Hundreds of homes suffered serious damage, along with some schools, churches and other buildings that collapsed, after a 6.4 magnitude earthquake — one of hundreds over the last several weeks — rocked the southern part of the U.S. colony of Puerto Rico Jan. 7.
Thousands are living and sleeping outdoors or in makeshift tent cities in public plazas, and thousands more are without electricity and running water. This comes on top of still unrepaired damage from Hurricane Maria in 2017.
Three earthquakes of 4.7, 5.0 and 4.7 magnitude shook the island within three hours overnight Dec. 28, followed by many others until the most powerful quake Jan. 7. Significant aftershocks continue.
Gov. Wanda Vázquez tried to sidestep any government responsibility for the unfolding social crisis. “We are talking about something for which we could not prepare, [un]like hurricanes, which we can see,” she told the press.
But it’s never been a secret that major faults run underneath Puerto Rico. Neither the U.S. colonial masters nor its local underlings adopted any construction standards for earthquake risks until 1987. Under pressure the Puerto Rican government tightened those regulations in February 2019, requiring new buildings to be able to withstand a 6.5 quake, but it never required retrofitting, even for schools or hospitals. And it did nothing to ensure that adequate food, water or medical care was in place for when a quake did hit.
For more than a decade and a half, instead of modernizing infrastructure, the U.S. government and the colonial regime on the island have cut social spending, slashing pensions, spending on health care and schools, and cut back on maintenance of the electric grid. Squeezing working people to pay billions in interest on debt built up mostly to U.S.-based bondholders has been the government’s highest priority. And then President Barack Obama set up the Financial Oversight and Management Board for Puerto Rico — still running today — to make sure the payments continue and that the government defends the interests of capitalist investors and bankers.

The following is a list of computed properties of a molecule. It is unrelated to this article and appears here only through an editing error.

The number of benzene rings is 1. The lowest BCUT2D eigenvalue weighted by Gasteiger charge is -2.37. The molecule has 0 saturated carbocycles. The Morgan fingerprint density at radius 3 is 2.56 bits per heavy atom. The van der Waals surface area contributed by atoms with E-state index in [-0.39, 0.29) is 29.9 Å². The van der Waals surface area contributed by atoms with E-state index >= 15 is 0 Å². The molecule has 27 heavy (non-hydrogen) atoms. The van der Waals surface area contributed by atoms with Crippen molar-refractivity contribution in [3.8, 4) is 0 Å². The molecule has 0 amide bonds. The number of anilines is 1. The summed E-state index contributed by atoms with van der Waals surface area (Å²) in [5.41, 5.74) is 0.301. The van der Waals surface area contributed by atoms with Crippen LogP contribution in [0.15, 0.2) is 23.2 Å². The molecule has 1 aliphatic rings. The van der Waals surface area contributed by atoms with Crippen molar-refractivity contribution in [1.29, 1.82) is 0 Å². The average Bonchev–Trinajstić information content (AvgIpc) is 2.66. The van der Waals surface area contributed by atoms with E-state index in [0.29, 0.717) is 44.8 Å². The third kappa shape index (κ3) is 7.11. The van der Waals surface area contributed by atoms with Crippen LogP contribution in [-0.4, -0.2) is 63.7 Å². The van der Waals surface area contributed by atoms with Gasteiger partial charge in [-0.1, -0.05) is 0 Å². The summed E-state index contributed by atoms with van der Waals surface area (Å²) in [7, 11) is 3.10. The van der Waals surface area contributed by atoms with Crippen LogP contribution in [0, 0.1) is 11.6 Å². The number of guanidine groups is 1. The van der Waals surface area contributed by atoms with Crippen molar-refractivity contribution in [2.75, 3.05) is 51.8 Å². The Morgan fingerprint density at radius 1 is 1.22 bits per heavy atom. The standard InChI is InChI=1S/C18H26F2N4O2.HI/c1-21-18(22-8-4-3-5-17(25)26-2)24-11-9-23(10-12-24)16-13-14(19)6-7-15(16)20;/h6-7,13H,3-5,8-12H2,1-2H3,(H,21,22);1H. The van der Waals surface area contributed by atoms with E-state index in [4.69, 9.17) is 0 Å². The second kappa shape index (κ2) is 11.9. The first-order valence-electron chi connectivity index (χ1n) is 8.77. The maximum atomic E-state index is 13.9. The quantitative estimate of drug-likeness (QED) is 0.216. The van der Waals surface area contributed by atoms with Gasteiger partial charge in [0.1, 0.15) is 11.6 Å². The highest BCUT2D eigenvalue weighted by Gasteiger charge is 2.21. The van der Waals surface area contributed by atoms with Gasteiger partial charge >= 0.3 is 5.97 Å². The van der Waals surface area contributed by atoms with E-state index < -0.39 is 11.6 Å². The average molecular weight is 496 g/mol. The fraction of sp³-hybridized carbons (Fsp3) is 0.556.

A catastrophe caused by capitalism
All this just helps show that the social crisis is not the result of a “natural disaster.” It’s the product of colonial rule and capitalist exploitation and the U.S. and local capitalist class’s disdain for working people.
And just like after the 2017 hurricane, working people, community groups and churches have taken the lead in providing food and shelter for those in need, in the face of inaction by the U.S. and Puerto Rican governments.
“Everybody is sleeping on the street because we don’t know when the aftershocks are going to stop,” artist Adolfo Matos told the Militant from Lajas Jan. 9. “There’s no electricity. Water comes and goes.”
“The government hasn’t done anything,” he said. “It’s the people ourselves who are helping each other.”
Ivan Vargas, president of the water workers union in Mayagüez, where he works, went to Guánica, one of the hardest hit towns, Jan. 9 to see for himself and pave the way to organize aid from the unions. “There are a lot of houses that collapsed and even in those that are standing it’s dangerous to go back while the quakes are continuing,” he said. After the Dec. 28 quake, “some local governments organized meetings with community residents about what to expect, and that helped to limit deaths.”
“Once a year the schools have an earthquake drill where they tell the students to get under a desk to protect themselves,” Vargas said. They were lucky the most damaging quake hit at 4:30 a.m. and no one was in the schools. The students “would’ve been buried alive” in those that collapsed, he said.
The Jan. 7 quake knocked out power all over the island, like what happened during Hurricane Maria. The worst damage was to the Costa Sur Power Plant in Guayanilla, shutting it down. It’s the island’s largest generator, supplying 25% of the country’s electric power.
‘We need the truth’
Some reports said that the plant could be up and running in a few months, others said it could take more than a year. “We want them to tell the people the truth,” Vargas said.
“No buildings here were damaged,” Lenis Rodríguez, a pharmaceutical worker and community activist, said by phone from Yabucoa Jan. 11. People have concerns all over the island about the shape of school buildings, whether it’s safe to reopen them. “Many parents have no confidence in what the government tells them,” he said.
On Jan. 7, both President Donald Trump and Governor Vázquez declared a state of emergency in Puerto Rico. But whatever aid they are providing is “just for immediate needs,” Rodríguez said Jan. 11, “not for reconstruction.”
The U.S. government still hasn’t released most of the money allocated to help reconstruct the island after Hurricane Maria, Rosalina Abreu, a leader of the Arecma community group in Humacao, told the Militant.
“They paid hundreds of millions of dollars to U.S. companies to rebuild the electrical grid,” she said. “All they did was put up some posts and string some cable, but they left it in the same terrible shape it was in before the storm.”
Fifteen members of Arecma brought hot food and supplies to a hard-hit area outside Guayanilla Jan. 12, Abreu said. “People from all over the island have been bringing aid” to the affected regions, including to “many areas where no government aid has yet arrived,” she said. “We are a people with a spirit of solidarity.”
“The government has no plan for how to rebuild the destroyed homes,” Abreu pointed out. “And a lot of people live in low-lying areas by the sea, but the tsunami warning loudspeakers don’t work.
“The government always puts the needs of the people in last place,” she said.